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Spanish Culinary Revolution

Dining out in modern-day Spain offers a taste of what it must have been like to experience the avant-garde fervor of early-20th-century artists' studios or visit Tokyo's "deconstructive fashion" ateliers of the eighties. Radical chefs are forging new flavors by melding brainy theory, futuristic techniques, and provocative wit into dishes that challenge traditional perceptions of food the way Picasso's portraits refracted and reconfigured the face.

It had to happen. The Spanish food revolution began in the seventies in the Basque seaside resort of San Sebastián, where chefs such as Juan Mari Arzak and Pedro Subijana translated nouvelle-cuisine ideas from France into nueva cocina vasca (new Basque cuisine). Some two decades later, Ferran Adrià, of El Bulli on the Costa Brava, appeared on the scene—and now it's the French who are doing the borrowing. A self-proclaimed heir to Salvador Dalí, and the most influential chef in the world, Adrià creates a stir every year with his outrageously inventive 30-course menus, legendary for their high design and groundbreaking scientific research (Adrià spends five months of the year in a laboratory in Barcelona, where he develops new dishes). The genie Adrià released from the bottle ensures that, now, anyone under 40 in Spain who whisks and sautés treats cooking as a daring conceptual play of ideas, colors, and textures. (It doesn't hurt that the Spanish economy is booming, or that the country's restaurant critics have embraced the new with a vengeance.) Only a few years ago, however, much of the food was too far on the wild side, too derivative of Adrià. But as the 10 restaurants below demonstrate, the vanguardia comes in a rainbow of flavors as each chef creates intensely personal food that plays tradition against innovation without jolting the palate. Welcome to the new frontier.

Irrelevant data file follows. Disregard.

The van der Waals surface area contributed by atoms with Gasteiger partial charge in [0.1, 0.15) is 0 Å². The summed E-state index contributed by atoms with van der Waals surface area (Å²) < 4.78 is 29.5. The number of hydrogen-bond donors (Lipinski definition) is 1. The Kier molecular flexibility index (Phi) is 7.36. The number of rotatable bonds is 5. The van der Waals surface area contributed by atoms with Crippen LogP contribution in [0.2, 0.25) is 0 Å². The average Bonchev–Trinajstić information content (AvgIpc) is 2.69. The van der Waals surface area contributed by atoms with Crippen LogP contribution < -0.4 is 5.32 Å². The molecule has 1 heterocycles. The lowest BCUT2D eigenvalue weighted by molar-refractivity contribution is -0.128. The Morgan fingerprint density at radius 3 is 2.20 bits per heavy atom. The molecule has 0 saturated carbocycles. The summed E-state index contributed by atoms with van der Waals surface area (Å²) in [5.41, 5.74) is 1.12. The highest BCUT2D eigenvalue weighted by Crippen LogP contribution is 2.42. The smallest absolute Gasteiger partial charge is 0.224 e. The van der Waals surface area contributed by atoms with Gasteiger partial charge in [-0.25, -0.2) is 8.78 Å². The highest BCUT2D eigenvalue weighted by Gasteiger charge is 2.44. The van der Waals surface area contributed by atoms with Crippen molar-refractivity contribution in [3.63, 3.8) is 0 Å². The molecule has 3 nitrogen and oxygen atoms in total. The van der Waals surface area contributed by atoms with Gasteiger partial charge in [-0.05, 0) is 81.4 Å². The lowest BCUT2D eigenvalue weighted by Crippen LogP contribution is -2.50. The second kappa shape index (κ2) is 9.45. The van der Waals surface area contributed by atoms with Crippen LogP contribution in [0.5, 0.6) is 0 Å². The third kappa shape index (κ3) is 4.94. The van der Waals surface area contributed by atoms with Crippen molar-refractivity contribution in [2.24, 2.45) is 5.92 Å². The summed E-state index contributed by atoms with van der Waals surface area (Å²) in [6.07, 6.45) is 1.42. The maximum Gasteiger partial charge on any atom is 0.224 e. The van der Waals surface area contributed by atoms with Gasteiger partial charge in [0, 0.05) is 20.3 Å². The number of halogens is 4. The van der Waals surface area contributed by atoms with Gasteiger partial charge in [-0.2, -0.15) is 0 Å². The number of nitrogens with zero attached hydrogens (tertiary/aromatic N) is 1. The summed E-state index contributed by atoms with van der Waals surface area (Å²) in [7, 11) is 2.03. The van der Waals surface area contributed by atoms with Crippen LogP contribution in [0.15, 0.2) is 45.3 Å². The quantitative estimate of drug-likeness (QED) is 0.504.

El Celler de Can Roca, GERONA, CATALONIA
Some young pastry chefs hang out at classic cake shops; others get ideas from jewelers. Jordi Roca, the 25-year-old pastelero at Celler de Can Roca, in the beautiful Catalan town of Gerona, spends his free time at Sephora. No, he's not buying face creams. His obsession results in intellectual yet sensuous sweets that precisely mimic the scent of popular fragrances.

First, diners are handed a paper swatch scented with perfume. Then appears Roca's composition of loquats, apricot sorbet, and warm peaches—layered with notes of honey, roses, lilac, and mallow—which perfectly matches the flowery fragrance of the Lancôme Trésor they've just sniffed. A mélange of eucalyptus, orange blossoms, nutmeg, and mint tastes like granita from heaven and smells like Ralph Lauren's Polo. Or how about Anarchy: 45 different flavors and textures arranged in squiggles and dots on an undulating rectangular plate. As you mix these at your whim, each spoonful brings another flavor sensation: citrus and licorice, herbal and floral, crunchy and soft. One can play with these pairings forever.

And to think that dessert isn't even the most memorable course at Can Roca—a Michelin two-starred restaurant that, in the decade I've known it, has quietly blossomed into one of the finest in Europe. Jordi's brother, Josep, has assembled a remarkably wordy three-volume wine list that's wheeled around on a whimsical movable lectern. In the kitchen, Joan (at 39, the eldest brother) experiments with novel cooking techniques, coaxing nuances and modalities from ingredients other chefs hardly knew existed.